Accompanied by FBI agents Daniel Berrigan is brought to the mainland after his capture on Block Island.
Our immediate family comes here every summer the last week in August. Others often join us. Our rented house looks out over the lagoon and out to sea. The perfect spot.
Each summer I come I learn more about the place. Google Block Island history and there are huge gaps.
The island’s history often leaves out those who first lived here for a thousand years.
The Narragansett were the first inhabitants of Block Island. Their name for the island was Manisses which translates to Island of the Little God.
There is a hotel in town called Manisses. Otherwise you might not know.
The first white guy to see it was probably Giovanni da Verrazzano in 1524.
He seems to have sailed on.
Verrazano was followed by a Dutch explorer, Adrian Block. In 1614 Block planted the Dutch flag. He named the place after himself.
Funny how white guys do that.
Even when the place has a perfectly good name already.
The island of the Naragansett was finally done in as part of the Pequot War. Using the excuse of a murdered trader, the Governor of Massachusetts ordered the slaughter of every male on the island and the capture for slavery of every native woman and child.
In 1636 John Endecott claimed the island as part of the Massachusetts Bay Colony.
Twenty-five years later we can mark the beginning of Block Island’s white progressive history with the arrival here of 16 settlers in 1661. They were followers of Anne Hutchinson, a leader in the fight against the Puritan establishment of Boston.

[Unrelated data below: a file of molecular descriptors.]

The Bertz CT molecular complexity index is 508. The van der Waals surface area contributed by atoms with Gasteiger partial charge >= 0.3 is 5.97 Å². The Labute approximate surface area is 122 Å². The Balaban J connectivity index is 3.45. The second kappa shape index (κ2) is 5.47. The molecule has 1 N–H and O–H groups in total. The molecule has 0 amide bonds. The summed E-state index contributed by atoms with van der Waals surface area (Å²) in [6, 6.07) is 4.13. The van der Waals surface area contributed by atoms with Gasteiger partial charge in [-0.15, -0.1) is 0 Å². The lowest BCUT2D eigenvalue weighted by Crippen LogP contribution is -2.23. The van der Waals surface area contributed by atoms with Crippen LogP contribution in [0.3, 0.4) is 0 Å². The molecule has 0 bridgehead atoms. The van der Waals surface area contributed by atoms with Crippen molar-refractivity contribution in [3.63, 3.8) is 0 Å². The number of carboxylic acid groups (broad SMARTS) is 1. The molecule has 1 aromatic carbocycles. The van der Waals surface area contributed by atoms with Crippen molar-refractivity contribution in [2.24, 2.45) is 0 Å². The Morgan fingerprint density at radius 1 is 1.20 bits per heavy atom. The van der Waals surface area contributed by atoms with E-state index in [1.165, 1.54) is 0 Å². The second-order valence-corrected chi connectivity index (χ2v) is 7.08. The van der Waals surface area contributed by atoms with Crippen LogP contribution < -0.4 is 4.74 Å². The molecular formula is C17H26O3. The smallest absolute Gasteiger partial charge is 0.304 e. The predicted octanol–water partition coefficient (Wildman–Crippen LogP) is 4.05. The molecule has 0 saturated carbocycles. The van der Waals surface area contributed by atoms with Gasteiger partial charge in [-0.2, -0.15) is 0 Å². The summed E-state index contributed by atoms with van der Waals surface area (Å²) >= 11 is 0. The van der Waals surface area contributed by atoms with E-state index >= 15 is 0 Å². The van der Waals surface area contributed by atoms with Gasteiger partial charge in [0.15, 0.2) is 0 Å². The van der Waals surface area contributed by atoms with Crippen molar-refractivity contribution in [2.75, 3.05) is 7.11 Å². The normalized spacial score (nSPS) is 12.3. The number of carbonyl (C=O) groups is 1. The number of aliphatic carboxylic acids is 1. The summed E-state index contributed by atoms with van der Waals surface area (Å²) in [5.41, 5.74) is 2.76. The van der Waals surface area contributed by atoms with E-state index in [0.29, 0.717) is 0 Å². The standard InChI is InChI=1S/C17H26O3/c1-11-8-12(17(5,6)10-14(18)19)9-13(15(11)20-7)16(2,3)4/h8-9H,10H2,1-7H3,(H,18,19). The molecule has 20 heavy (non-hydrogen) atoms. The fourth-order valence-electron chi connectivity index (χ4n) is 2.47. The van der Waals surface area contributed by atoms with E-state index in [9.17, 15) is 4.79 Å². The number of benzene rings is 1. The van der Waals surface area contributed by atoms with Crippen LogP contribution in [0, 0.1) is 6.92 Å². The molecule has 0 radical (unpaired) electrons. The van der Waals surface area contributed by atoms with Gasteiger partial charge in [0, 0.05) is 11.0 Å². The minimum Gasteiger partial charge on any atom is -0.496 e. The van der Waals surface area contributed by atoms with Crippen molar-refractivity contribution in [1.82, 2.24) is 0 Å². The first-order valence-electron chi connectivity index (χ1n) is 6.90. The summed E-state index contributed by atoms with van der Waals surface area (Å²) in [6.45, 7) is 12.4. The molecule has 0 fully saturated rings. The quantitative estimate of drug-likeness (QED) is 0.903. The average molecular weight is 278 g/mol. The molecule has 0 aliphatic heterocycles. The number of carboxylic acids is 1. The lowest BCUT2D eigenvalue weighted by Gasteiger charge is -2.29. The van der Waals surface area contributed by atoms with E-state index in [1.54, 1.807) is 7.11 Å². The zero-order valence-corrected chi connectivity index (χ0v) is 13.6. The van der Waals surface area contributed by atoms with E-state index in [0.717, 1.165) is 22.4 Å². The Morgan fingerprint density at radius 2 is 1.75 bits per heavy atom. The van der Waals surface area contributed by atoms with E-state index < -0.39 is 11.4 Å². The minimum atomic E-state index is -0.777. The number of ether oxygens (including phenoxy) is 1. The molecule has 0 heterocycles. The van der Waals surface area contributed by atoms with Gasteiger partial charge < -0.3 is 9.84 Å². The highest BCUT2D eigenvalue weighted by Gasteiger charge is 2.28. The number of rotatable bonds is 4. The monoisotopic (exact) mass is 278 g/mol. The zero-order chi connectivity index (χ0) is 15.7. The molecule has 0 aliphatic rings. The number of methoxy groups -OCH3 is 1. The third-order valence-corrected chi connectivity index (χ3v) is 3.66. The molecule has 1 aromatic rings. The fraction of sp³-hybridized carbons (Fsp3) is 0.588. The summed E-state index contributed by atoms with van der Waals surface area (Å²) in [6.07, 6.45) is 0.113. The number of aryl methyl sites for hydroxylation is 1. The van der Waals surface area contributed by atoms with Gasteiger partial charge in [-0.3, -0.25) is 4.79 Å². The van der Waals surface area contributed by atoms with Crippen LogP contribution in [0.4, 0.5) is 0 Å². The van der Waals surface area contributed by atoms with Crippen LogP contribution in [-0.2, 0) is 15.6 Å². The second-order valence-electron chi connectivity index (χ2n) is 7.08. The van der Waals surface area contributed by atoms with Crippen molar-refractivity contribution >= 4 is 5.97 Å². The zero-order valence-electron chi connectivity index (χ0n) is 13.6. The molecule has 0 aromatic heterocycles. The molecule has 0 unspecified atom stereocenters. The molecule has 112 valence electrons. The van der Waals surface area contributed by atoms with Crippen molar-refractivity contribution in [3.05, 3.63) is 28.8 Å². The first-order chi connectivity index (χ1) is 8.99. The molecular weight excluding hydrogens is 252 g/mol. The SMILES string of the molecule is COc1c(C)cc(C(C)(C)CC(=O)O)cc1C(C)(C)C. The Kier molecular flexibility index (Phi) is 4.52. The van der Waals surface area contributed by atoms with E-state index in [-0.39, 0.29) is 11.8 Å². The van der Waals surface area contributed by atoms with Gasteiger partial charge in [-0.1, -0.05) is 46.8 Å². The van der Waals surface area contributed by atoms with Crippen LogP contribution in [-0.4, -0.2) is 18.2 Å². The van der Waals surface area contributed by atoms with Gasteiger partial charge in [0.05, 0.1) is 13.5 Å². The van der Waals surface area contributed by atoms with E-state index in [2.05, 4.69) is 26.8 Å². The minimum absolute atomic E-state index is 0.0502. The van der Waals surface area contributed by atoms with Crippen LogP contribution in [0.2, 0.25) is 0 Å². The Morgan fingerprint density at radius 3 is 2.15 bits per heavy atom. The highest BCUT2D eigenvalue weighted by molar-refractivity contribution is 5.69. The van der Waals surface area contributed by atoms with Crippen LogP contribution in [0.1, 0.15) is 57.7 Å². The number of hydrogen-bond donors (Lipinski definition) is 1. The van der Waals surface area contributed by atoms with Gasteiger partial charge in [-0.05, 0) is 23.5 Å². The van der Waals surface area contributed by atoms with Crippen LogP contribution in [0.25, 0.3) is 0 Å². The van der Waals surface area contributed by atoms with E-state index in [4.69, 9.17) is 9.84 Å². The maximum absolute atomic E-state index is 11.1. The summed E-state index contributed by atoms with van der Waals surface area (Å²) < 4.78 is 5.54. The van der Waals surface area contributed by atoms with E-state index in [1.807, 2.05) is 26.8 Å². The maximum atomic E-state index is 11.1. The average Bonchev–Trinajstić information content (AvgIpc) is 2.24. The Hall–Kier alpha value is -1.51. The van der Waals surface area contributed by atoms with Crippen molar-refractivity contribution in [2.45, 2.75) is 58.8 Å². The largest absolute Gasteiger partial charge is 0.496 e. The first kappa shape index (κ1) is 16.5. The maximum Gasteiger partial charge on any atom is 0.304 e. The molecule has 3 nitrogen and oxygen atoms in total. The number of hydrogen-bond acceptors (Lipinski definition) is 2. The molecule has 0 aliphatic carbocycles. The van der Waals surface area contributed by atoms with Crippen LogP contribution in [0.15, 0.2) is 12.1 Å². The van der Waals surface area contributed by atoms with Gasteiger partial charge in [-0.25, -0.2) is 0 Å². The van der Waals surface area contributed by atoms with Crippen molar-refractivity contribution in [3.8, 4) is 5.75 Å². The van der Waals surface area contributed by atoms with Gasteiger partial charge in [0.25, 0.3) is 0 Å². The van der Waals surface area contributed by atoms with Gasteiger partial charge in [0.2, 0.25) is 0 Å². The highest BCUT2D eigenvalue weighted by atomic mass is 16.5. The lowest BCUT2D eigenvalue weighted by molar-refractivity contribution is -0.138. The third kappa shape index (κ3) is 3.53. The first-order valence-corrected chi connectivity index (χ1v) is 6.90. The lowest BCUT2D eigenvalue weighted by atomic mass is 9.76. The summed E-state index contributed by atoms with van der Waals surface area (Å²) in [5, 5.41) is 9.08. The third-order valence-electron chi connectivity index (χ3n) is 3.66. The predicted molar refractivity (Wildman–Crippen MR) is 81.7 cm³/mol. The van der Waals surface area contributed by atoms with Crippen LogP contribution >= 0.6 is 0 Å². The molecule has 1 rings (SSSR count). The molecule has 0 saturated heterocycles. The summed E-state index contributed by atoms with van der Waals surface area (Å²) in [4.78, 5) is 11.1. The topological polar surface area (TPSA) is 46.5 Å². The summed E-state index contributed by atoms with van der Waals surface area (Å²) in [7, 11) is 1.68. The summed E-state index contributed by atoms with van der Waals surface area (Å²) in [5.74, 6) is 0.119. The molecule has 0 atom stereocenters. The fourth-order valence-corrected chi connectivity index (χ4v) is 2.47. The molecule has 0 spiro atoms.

You know how we call people who aren’t fun, “puritanical.”
This was them.
The late Civil Rights attorney Arthur Kinoy writes about the sixteen settlers in his book, The Mystery of Block Island.
Hutchinson is an important person in the development of religious freedom in England’s American colonies. She was not puritanical.
She is also an early figure in the history of the fight for women’s equality. Hutchinson would not accept the authority of the male Puritan ministers, exposing the subjugation of women in colonial Massachusetts. Hutchinson was put on trial for her beliefs and forced into exile from Boston.
Along with Roger Williams who established Providence in what became Rhode Island.
There is a statue of Roger Williams on Federal Hill in Providence.
Anne, who went to high school in Providence, tells me that kids used to smoke dope behind the statue of Roger Williams.
Not very puritancial.
For her early belief in the dignity of women and men and democracy, Hutchinson may have been considered the most dangerous woman in the New England colonies.
As is true for the rest of America, Block Island was settled by Europeans after the murder of most of its indigenous people.
That is way more like the Puritans.
It wasn’t until years later that some of the Europeans who sought greater intellectual and religious freedom, exiled from Boston, arrived on Block Island to create a safe place, protected from the tyranny of Boston Puritanism.
It was almost 300 years later that Daniel Berrigan, a Catholic priest and anti-war activist came to Block Island to evade arrest by the FBI.
Berrigan died this past May.
In 1968 Berrigan was part of a group that burned draft records in Catonsville, Maryland in protest of the War in Vietnam.
Convicted, Berrigan fled and hid in the Block Island barn of two locals who provided him space.
“We have chosen to be branded peace criminals by war criminals,” Berrigan famously said while a fugitive of justice, days before his arrest by FBI agents in a barn on Block Island.
I’m pretty sure that Daniel and Anne would have gotten along well.